Chisholm ended his nightly streams at the end of May but he hopes to tweak the format for future videos, perhaps focusing on modular synthesis or production. And he still lends his talents to righteous causes, performing on livestream benefits as both a DJ and a performer. Earlier this week he did a set to benefit bringing personal protective equipment (PPE) into prisons, and on Friday night he will take part in a benefit for the legal advocacy group ArchCity Defenders
thrown by the Grove neighborhood venue the Monocle.
For these shorter benefit sets, Chisholm has been able to flex his activist muscles more overtly than in his DJ sets. “It’s interesting; I consider myself a writer and vocalist and a rapper before everything else; I got into rapping before everything else,” Chisholm says. “I think my angry-at-the-world voice has taken a backseat.”
Performing his lyrical content on these streams, including songs from his 2016 release The Birds at This Hour
, reanimated his skills as an emcee. “I guess it was an opportunity to remind myself that lyrically I am against a lot of what is the norm, and I have this socio-political aggression that has taken a side-step to learn production,” Chisholm says.
“It’s important to show up for those folks,” Chisholm says of the organizers and beneficiaries of these recent livestreams. “It’s also important for me to maintain my corner and what I believe in activism. I have an aggressive way of doing things and a lot of it comes from going against stereotypes and going against images of who I am.”
Chisholm’s work has long been socially conscious if not overtly political or straightforwardly preachy; he favors elliptical lyrics and extended metaphors in his verses. But when asked for his perspective as a black man living and working in St. Louis if this moment feels different than the experiences in and around Ferguson after Michael Brown’s death, Chisholm sees both stasis and progress.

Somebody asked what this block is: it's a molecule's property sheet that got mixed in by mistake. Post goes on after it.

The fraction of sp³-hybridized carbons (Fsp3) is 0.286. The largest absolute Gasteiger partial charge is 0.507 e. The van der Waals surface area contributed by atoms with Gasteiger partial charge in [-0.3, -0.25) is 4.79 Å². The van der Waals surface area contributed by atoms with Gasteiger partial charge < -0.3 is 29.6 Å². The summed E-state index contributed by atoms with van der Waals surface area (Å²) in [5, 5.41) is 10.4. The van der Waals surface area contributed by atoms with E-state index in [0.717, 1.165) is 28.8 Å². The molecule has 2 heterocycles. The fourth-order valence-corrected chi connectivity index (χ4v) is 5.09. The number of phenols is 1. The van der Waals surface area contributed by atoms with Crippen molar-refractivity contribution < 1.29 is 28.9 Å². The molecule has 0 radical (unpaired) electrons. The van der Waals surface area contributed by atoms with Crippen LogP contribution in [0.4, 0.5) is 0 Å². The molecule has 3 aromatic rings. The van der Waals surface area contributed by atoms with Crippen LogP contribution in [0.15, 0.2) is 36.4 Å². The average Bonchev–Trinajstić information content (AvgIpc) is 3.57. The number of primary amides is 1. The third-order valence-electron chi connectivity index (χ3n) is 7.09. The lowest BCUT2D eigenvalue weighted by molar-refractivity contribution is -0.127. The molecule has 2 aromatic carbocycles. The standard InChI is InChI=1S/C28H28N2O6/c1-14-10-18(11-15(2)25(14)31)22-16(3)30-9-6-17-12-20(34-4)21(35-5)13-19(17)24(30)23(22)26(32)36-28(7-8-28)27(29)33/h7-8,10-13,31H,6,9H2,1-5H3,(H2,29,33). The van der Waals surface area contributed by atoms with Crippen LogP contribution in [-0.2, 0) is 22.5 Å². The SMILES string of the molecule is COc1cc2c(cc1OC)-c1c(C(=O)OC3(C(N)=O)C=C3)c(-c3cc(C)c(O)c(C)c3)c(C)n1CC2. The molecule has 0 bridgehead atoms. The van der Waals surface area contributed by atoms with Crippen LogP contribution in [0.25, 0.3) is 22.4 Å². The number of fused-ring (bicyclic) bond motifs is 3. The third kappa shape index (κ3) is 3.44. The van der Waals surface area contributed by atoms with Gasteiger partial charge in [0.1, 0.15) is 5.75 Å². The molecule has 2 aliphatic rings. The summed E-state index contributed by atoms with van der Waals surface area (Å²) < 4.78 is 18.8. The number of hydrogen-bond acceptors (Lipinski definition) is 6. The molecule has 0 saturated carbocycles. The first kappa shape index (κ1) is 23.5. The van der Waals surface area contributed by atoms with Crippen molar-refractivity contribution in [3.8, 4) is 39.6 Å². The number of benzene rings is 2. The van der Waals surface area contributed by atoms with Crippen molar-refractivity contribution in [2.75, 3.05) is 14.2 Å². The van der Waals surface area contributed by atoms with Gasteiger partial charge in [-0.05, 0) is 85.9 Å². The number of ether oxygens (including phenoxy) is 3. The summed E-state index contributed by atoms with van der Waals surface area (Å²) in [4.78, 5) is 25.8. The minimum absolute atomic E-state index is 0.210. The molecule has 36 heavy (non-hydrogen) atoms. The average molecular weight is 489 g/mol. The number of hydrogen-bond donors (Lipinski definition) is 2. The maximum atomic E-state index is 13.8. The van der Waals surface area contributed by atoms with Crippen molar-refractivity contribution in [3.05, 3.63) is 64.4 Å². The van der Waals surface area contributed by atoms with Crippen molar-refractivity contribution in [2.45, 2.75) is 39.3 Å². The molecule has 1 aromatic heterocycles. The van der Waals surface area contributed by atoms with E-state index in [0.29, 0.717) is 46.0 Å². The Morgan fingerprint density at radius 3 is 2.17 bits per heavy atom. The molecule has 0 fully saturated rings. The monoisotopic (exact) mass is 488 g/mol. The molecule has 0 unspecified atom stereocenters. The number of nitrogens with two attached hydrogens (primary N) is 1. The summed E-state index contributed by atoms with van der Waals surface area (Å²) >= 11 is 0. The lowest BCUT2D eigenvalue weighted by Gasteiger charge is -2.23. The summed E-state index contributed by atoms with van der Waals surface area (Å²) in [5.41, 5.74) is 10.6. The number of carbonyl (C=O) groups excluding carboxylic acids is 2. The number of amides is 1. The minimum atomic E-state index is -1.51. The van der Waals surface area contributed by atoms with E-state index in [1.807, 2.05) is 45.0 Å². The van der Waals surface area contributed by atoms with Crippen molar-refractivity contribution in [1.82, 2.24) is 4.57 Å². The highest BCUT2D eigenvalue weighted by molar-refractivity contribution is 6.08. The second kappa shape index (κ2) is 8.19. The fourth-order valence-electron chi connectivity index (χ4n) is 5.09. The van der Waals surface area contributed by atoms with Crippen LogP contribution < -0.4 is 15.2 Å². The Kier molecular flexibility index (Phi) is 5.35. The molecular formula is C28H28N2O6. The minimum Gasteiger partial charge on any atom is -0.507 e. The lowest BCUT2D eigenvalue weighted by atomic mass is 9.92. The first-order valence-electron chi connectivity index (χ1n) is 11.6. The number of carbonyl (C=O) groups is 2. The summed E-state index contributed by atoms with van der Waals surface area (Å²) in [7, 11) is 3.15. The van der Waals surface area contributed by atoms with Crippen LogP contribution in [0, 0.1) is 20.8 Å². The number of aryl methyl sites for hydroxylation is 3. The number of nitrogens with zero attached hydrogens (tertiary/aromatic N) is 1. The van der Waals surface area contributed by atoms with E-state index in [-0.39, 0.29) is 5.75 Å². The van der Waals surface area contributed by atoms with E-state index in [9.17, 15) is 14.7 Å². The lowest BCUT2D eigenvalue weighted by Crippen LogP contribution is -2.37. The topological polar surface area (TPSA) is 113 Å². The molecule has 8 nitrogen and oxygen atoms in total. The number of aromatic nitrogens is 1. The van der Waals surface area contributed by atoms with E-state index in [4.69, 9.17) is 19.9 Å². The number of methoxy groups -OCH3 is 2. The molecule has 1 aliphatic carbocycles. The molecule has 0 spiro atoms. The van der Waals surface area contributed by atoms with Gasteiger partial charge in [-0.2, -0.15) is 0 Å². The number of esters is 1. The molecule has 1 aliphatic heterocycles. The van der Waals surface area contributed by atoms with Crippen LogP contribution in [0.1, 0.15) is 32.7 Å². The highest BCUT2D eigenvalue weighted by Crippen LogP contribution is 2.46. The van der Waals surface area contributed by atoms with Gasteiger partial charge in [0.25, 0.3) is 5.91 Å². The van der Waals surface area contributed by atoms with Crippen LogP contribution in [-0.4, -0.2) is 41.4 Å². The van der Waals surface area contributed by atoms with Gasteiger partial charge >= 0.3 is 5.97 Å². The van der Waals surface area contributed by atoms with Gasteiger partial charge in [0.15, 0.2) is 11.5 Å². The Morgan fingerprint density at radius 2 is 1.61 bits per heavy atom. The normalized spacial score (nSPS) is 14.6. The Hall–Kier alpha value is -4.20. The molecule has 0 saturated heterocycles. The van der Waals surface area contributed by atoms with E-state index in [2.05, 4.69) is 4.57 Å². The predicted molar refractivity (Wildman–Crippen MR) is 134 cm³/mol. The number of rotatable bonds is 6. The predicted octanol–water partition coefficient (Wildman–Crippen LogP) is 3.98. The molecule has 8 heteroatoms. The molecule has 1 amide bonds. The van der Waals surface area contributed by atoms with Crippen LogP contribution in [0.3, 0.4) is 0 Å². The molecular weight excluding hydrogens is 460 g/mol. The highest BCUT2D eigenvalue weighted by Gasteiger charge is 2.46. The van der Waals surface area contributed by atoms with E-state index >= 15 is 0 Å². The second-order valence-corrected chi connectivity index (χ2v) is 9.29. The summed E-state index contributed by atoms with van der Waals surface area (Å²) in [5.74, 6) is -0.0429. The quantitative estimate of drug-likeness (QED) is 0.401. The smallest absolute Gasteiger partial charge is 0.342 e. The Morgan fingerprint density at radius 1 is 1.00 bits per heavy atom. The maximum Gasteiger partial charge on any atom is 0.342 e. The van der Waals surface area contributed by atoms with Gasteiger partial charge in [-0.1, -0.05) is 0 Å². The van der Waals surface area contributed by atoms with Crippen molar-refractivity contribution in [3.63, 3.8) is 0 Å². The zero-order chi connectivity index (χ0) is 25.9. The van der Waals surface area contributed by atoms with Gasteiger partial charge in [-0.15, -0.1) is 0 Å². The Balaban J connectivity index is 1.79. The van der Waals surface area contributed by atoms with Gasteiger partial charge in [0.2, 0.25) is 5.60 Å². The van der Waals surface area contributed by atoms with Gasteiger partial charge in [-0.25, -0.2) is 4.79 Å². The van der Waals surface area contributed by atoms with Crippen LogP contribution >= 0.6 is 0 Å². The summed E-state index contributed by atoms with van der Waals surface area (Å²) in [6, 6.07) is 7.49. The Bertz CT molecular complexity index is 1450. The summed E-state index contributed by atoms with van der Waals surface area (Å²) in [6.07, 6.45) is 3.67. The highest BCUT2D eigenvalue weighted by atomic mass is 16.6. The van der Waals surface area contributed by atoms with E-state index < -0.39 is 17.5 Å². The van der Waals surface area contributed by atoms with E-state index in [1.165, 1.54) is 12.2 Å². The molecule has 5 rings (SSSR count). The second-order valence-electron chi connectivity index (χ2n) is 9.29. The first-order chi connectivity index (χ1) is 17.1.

“Unfortunately it doesn’t feel different, but it does feel more intense,” Chisholm says of the current swell of activism. “Intensity is how you make a difference; intensity is how you get heard. People are leaning on the struggle of black people in this moment because the struggle of black people built this country. Because it is so intense, people are starting to feel like it matters to them. It’s now, but it’s also historical. Even saying something as simple as, ‘I've enjoyed the music of black people all my life; now I have to do something.’ You saw, you enjoyed, but you were not hearing me.
“Only because it’s intense now — it’s upsetting that it takes that much work," he continues. "I think now people are starting to understand that it’s not a black problem — it’s a white problem. Somehow, it’s now starting to seem like a problem for everyone. It’s not gonna be the last time we see a video — it’s already happened. It’s upsetting, but I am hoping the intensity changes things. If the law took care of George Floyd, then when is the law gonna take care of the murderers?
“Things are intense because they’ve been so fucking lopsided for over a century,” Chisholm says.